Lenovo Yoga Pro 2 review

Reviews 26 Nov, 2013

A well-designed convertible device with an eye watering ‘QHD’ display.

4
Price: 
Starting at £999
Pros: 
Versatile convertible design; Good value; Outstanding 3200 x 1800 IPS display
Cons: 
Not ideal when in tablet mode; Limited connectivity; Screen is limited by software
Verdict: 
The Yoga Pro 2 is an outstanding design effort from Lenovo - and has a great price point. However, the display can be is hamstrung by software limitations.

Lenovo’s Yoga 13 was a successful convertible Windows 8 device, working well as a laptop and tablet. The Yoga 2 Pro adds a high-resolution display, Haswell processor, and Windows 8.1 in an attempt to attract professional workers.

Our review unit featured an Intel dual-core i5-4200U processor running at 1.6GHz (2.6GHz with Turboboost), 4GB of RAM and 256GB solid-state storage, priced at £999.99.

Lenovo is also offering additional configurations which use Intel's i3 and i7 processors.

Hold me, use me, flip me, fold me

The Yoga 2 Pro retains the flexible ‘flip and fold’ design of its predecessor, which allows it to be transformed into different modes - laptop, tablet and tent. When you first open the Yoga 2 Pro it looks like a conventional laptop with a 13.3in screen. It's got a full-size keyboard and trackpad, which are comfortable to work with for long periods of time. 

When folded flat the Yoga 2 Pro measures 15.5mm thick and weighs 1.4Kg. It’s not the lightest Ultrabook on the market but it’s easy to pick up and the ‘soft touch’ coating on the keyboard and screen panels gives it an elegant finish.

The keyboard on the Yoga 2 Pro can’t be removed but the Yoga’s flexible design allows you to fold the screen back through 360 degrees so the panel lies flat against the keyboard.

The 13.3in screen means it’s too big and heavy to hold in one hand whilst in tablet mode, so you’ll need to rest it on your lap or on a table while you browse the web or play Angry Birds. However, the Yoga 2 Pro also provides an intermediate ‘tent’ mode, in which the keyboard panel acts as a stand so you can view the screen from a distance. This will be useful for giving presentations, or simply watching a film when you’re off-duty.

It’s an ingenious and practical design, and gives the Yoga 2 an advantage over its convertible rivals, which tend to have poor quality keyboards not suited for prolonged work with apps such as Microsoft Word or Excel. It’s well built too, and more than sturdy enough to cope with life on the road.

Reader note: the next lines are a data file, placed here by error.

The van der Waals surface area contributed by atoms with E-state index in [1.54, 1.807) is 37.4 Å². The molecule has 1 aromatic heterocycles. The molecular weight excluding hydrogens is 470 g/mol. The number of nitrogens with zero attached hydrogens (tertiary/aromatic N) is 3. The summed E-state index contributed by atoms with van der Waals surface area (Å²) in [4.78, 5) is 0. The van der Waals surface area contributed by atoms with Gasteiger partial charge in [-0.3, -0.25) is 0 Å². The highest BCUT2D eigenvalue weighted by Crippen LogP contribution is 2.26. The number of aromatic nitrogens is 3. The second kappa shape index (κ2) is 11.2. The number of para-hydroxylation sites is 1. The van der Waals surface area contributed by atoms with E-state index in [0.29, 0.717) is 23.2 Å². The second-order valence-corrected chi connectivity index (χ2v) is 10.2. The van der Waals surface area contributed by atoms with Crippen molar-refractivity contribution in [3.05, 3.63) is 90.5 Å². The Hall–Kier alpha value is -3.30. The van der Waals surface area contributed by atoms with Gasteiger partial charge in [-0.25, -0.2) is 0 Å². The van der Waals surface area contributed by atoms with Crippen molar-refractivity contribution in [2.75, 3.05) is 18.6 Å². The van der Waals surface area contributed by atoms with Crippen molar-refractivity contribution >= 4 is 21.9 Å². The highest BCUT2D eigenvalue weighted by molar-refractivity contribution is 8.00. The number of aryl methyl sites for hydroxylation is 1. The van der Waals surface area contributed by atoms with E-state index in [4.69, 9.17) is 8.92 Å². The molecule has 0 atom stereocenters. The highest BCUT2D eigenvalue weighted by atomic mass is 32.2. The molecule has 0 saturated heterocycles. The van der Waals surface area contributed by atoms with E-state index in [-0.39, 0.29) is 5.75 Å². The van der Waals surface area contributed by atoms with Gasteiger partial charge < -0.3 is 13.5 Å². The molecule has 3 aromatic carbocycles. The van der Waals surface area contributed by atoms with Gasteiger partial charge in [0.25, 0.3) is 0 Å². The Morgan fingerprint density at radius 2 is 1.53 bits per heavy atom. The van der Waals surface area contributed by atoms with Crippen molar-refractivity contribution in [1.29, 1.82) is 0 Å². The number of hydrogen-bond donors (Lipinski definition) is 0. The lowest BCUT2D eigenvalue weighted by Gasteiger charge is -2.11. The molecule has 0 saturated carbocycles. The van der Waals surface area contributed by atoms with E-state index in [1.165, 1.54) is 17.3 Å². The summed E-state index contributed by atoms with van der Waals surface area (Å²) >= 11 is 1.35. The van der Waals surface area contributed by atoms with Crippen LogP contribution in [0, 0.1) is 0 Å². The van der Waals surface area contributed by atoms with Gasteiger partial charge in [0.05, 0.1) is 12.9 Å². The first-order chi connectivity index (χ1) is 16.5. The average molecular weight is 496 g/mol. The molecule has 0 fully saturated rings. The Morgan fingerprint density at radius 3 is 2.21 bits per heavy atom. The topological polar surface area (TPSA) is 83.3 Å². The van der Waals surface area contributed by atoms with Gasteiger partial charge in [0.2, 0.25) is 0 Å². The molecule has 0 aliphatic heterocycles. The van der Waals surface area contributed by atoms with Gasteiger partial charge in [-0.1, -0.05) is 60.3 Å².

There is one worry when the device is tablet mode because the keyboard is exposed. The keys are deactivated in this mode, preventing you from changing any settings accidentally, but having the keys exposed does risk of damage.

5 million pixels

Apple has been leading the display race with its Retina technology, but as Lenovo has upped its game. The Chinese manufacturer is using a high-end IPS panel with a ‘Quad HD’ resolution of 3200 x 1800. This is four times the resolution of the original Yoga 13 and it's also 1.6 million more pixels than Apple packs in on its 13in MacBook Pro with Retina Display. 

Image quality is outstanding, producing a bright, sharp and colourful image with good all-round viewing angles in tablet and laptop modes. The Yoga 2 has a maximum brightness of 317cd/m2 and a contract ratio of 634:1 make it good for document or photo-editing work, as well as routine tasks such as web browsing.

However, there is a potential problem with such a high-resolution display as interface elements, such as icons or dialog boxes on some applications appear tiny. We had no problem with old copies of Microsoft Office, going right back to Office 97 – the main toolbar in programs such as Word were small but still usable.